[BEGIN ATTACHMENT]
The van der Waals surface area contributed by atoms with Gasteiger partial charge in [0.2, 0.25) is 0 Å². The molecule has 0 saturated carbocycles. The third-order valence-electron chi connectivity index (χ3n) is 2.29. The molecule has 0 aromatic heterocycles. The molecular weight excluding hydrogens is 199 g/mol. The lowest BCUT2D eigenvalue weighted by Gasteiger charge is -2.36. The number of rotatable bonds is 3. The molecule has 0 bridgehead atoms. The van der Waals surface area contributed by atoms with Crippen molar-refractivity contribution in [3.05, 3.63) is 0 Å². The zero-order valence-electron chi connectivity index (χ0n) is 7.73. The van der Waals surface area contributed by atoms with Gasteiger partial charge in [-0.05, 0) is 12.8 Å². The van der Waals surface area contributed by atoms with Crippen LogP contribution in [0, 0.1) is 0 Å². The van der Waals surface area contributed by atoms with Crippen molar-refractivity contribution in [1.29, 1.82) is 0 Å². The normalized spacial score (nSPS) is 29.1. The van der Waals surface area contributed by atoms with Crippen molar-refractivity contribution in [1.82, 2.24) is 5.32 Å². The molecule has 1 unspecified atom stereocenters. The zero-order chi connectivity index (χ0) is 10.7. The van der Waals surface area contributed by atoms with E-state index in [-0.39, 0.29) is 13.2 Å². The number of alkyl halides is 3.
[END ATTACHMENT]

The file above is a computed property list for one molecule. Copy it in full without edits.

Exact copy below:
The van der Waals surface area contributed by atoms with Gasteiger partial charge in [0.2, 0.25) is 0 Å². The molecule has 0 saturated carbocycles. The third-order valence-electron chi connectivity index (χ3n) is 2.29. The molecule has 0 aromatic heterocycles. The molecular weight excluding hydrogens is 199 g/mol. The lowest BCUT2D eigenvalue weighted by Gasteiger charge is -2.36. The number of rotatable bonds is 3. The molecule has 0 bridgehead atoms. The van der Waals surface area contributed by atoms with Crippen molar-refractivity contribution in [3.05, 3.63) is 0 Å². The zero-order valence-electron chi connectivity index (χ0n) is 7.73. The van der Waals surface area contributed by atoms with Gasteiger partial charge in [-0.05, 0) is 12.8 Å². The van der Waals surface area contributed by atoms with Crippen LogP contribution in [0, 0.1) is 0 Å². The van der Waals surface area contributed by atoms with Crippen molar-refractivity contribution in [1.29, 1.82) is 0 Å². The normalized spacial score (nSPS) is 29.1. The van der Waals surface area contributed by atoms with Crippen molar-refractivity contribution in [1.82, 2.24) is 5.32 Å². The molecule has 1 unspecified atom stereocenters. The zero-order chi connectivity index (χ0) is 10.7. The van der Waals surface area contributed by atoms with E-state index in [-0.39, 0.29) is 13.2 Å². The number of alkyl halides is 3.